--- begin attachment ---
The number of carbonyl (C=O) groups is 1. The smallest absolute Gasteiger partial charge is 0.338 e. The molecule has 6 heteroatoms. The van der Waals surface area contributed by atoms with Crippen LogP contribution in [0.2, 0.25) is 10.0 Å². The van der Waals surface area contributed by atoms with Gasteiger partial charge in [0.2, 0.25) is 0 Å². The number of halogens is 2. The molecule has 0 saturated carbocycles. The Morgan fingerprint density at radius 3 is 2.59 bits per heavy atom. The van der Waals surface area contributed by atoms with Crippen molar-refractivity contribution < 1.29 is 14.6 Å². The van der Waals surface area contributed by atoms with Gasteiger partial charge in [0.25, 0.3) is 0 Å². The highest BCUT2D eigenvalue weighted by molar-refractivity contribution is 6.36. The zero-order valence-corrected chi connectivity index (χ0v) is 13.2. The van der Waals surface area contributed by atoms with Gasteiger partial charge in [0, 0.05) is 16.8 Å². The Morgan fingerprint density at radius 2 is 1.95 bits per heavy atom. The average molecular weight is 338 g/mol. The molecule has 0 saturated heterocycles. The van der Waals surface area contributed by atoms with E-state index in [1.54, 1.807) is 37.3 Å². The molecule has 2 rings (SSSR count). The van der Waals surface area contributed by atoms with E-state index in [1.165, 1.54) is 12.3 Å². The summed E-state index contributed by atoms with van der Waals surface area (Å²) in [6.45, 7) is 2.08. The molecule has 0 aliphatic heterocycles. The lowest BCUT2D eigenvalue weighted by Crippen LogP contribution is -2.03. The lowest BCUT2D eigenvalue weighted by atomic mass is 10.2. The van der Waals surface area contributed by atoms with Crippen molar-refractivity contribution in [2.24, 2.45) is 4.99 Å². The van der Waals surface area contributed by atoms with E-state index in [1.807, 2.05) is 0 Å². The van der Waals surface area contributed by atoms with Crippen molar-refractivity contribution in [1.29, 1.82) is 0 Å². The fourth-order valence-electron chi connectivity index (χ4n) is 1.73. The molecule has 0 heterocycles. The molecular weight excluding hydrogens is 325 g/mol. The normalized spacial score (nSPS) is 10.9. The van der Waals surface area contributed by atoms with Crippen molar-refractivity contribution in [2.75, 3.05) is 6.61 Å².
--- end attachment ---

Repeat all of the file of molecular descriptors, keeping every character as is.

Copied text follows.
The number of carbonyl (C=O) groups is 1. The smallest absolute Gasteiger partial charge is 0.338 e. The molecule has 6 heteroatoms. The van der Waals surface area contributed by atoms with Crippen LogP contribution in [0.2, 0.25) is 10.0 Å². The van der Waals surface area contributed by atoms with Gasteiger partial charge in [0.2, 0.25) is 0 Å². The number of halogens is 2. The molecule has 0 saturated carbocycles. The Morgan fingerprint density at radius 3 is 2.59 bits per heavy atom. The van der Waals surface area contributed by atoms with Crippen molar-refractivity contribution < 1.29 is 14.6 Å². The van der Waals surface area contributed by atoms with Gasteiger partial charge in [0.25, 0.3) is 0 Å². The highest BCUT2D eigenvalue weighted by molar-refractivity contribution is 6.36. The zero-order valence-corrected chi connectivity index (χ0v) is 13.2. The van der Waals surface area contributed by atoms with Gasteiger partial charge in [0, 0.05) is 16.8 Å². The Morgan fingerprint density at radius 2 is 1.95 bits per heavy atom. The average molecular weight is 338 g/mol. The molecule has 0 saturated heterocycles. The van der Waals surface area contributed by atoms with E-state index in [1.54, 1.807) is 37.3 Å². The molecule has 2 rings (SSSR count). The van der Waals surface area contributed by atoms with E-state index in [1.165, 1.54) is 12.3 Å². The summed E-state index contributed by atoms with van der Waals surface area (Å²) in [6.45, 7) is 2.08. The molecule has 0 aliphatic heterocycles. The lowest BCUT2D eigenvalue weighted by Crippen LogP contribution is -2.03. The lowest BCUT2D eigenvalue weighted by atomic mass is 10.2. The van der Waals surface area contributed by atoms with Crippen molar-refractivity contribution in [2.24, 2.45) is 4.99 Å². The van der Waals surface area contributed by atoms with E-state index in [1.807, 2.05) is 0 Å². The van der Waals surface area contributed by atoms with Crippen molar-refractivity contribution in [1.29, 1.82) is 0 Å². The fourth-order valence-electron chi connectivity index (χ4n) is 1.73. The molecule has 0 heterocycles. The molecular weight excluding hydrogens is 325 g/mol. The normalized spacial score (nSPS) is 10.9. The van der Waals surface area contributed by atoms with Crippen molar-refractivity contribution in [2.75, 3.05) is 6.61 Å².